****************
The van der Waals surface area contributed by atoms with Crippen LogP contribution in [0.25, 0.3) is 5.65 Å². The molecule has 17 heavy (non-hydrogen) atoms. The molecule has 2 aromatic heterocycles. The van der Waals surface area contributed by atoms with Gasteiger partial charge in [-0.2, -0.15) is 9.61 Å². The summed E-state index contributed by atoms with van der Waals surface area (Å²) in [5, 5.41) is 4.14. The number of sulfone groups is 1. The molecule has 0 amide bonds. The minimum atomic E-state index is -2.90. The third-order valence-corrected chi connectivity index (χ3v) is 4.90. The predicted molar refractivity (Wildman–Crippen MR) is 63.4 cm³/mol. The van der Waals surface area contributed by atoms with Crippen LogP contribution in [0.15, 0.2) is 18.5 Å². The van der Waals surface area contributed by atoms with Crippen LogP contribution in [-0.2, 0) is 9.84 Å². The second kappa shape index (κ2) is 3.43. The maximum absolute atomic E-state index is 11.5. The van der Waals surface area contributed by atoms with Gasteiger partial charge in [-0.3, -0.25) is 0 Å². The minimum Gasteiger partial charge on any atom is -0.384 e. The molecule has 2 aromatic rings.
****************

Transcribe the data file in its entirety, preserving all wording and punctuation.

The van der Waals surface area contributed by atoms with Crippen LogP contribution in [0.25, 0.3) is 5.65 Å². The molecule has 17 heavy (non-hydrogen) atoms. The molecule has 2 aromatic heterocycles. The van der Waals surface area contributed by atoms with Gasteiger partial charge in [-0.2, -0.15) is 9.61 Å². The summed E-state index contributed by atoms with van der Waals surface area (Å²) in [5, 5.41) is 4.14. The number of sulfone groups is 1. The molecule has 0 amide bonds. The minimum atomic E-state index is -2.90. The third-order valence-corrected chi connectivity index (χ3v) is 4.90. The predicted molar refractivity (Wildman–Crippen MR) is 63.4 cm³/mol. The van der Waals surface area contributed by atoms with Crippen LogP contribution in [0.15, 0.2) is 18.5 Å². The van der Waals surface area contributed by atoms with Crippen LogP contribution in [-0.2, 0) is 9.84 Å². The second kappa shape index (κ2) is 3.43. The maximum absolute atomic E-state index is 11.5. The van der Waals surface area contributed by atoms with Gasteiger partial charge in [-0.3, -0.25) is 0 Å². The minimum Gasteiger partial charge on any atom is -0.384 e. The molecule has 2 aromatic rings.